The Ruff & Reddy Show #2 – Howard Chaykin, Writer; Mac Rey, Artist
Ray – 7/10
Corrina: Meta-Commentary on Show Business
Ray: One of the best shows on Netflix – if you can handle it – is Bojack Horseman, a show about a talking horse that is actually a brutally dark Hollywood satire about the price of fading fame. Ruff & Reddy, which reinvents the classic Hanna-Barbera funnymen as Hollywood has-beens, seems to be trying for a similar vibe, but it’s not quite willing to commit to the darkness. As such, what we actually get is a screwball comedy that’s also a story about middle-age depression. When this issue starts out, their new agent Pamela convinces her boss to let her make a go of trying to revive their careers. It doesn’t go well, with neither of them wanting to go back to that period of their life. However, after Reddy is fired by an uncaring boss and Ruff finds out he’s broke due to a Fonzi scheme (not a misspelling), they soon rethink their options.
Soon enough, they’re on a plane heading to a con (which Chaykin has some unkind words for – don’t look for him to sign at NYCC next year, maybe?). They bicker, then they’re harassed by a pair of fellow funny-animal comics, which results in a massive brawl. Their agent, however, manages to spin the fight in their favor, and the next thing they know their career is on the rise again. It seems like we’re going to be following their slow comeback for the six issues, but there’s not much of a conflict driving the story beyond “These guys don’t like each other.” Maybe the problem is Chaykin himself, who seems interested in a satire of Golden-Age Hollywood but not so much in the history of the characters themselves. Someone like Mark Russell might have been able to embrace the concept more fully.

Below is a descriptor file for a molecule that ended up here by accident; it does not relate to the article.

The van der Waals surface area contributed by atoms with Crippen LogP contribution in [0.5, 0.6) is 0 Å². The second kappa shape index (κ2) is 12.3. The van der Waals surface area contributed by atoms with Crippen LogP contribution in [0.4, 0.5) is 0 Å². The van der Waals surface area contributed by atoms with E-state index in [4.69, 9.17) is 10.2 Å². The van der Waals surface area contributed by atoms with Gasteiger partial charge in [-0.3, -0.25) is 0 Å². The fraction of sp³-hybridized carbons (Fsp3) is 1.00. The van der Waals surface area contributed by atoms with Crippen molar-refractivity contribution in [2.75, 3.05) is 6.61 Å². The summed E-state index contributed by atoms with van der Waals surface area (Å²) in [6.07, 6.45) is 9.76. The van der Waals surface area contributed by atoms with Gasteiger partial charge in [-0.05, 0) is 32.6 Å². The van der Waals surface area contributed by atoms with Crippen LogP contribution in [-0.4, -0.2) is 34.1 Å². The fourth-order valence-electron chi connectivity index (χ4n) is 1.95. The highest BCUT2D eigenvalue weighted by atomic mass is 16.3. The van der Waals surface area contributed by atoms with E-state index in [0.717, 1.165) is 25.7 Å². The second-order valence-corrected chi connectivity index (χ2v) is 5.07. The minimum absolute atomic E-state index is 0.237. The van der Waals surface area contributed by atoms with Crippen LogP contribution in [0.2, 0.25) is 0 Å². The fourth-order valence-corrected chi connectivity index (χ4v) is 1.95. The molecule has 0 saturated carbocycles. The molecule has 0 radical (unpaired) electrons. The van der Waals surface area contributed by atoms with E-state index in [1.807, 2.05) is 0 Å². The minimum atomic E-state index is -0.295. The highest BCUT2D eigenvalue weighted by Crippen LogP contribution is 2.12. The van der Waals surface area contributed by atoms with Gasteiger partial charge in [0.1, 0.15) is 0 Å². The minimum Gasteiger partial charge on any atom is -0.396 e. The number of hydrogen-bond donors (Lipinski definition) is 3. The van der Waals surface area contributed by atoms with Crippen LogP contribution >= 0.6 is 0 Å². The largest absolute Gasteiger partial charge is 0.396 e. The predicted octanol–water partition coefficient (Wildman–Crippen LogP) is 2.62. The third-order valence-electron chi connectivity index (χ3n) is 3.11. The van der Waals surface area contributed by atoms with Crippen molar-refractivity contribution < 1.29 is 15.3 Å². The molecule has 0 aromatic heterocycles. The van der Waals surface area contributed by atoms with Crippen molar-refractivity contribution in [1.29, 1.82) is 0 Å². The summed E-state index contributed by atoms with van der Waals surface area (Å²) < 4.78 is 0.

Corrina: It’s an interesting look at fame and how far one can fall from the inside of the Hollywood fishbowl but the addition of funny animals being real and walking around doesn’t seem to add nearly as much to the concept as it should. They’re played straight and so they might as well be human. Perhaps that why this doesn’t feel quite as fresh as it should because it could go crazier and farther out-there.
Mac Rey’s artwork takes on a realistic, painted tone that goes well with Chaykin’s story. I love that Chaykin committed himself to this idea but I wish, in practice, it was more compelling.
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Disclaimer: GeekDad received this comic for review purposes.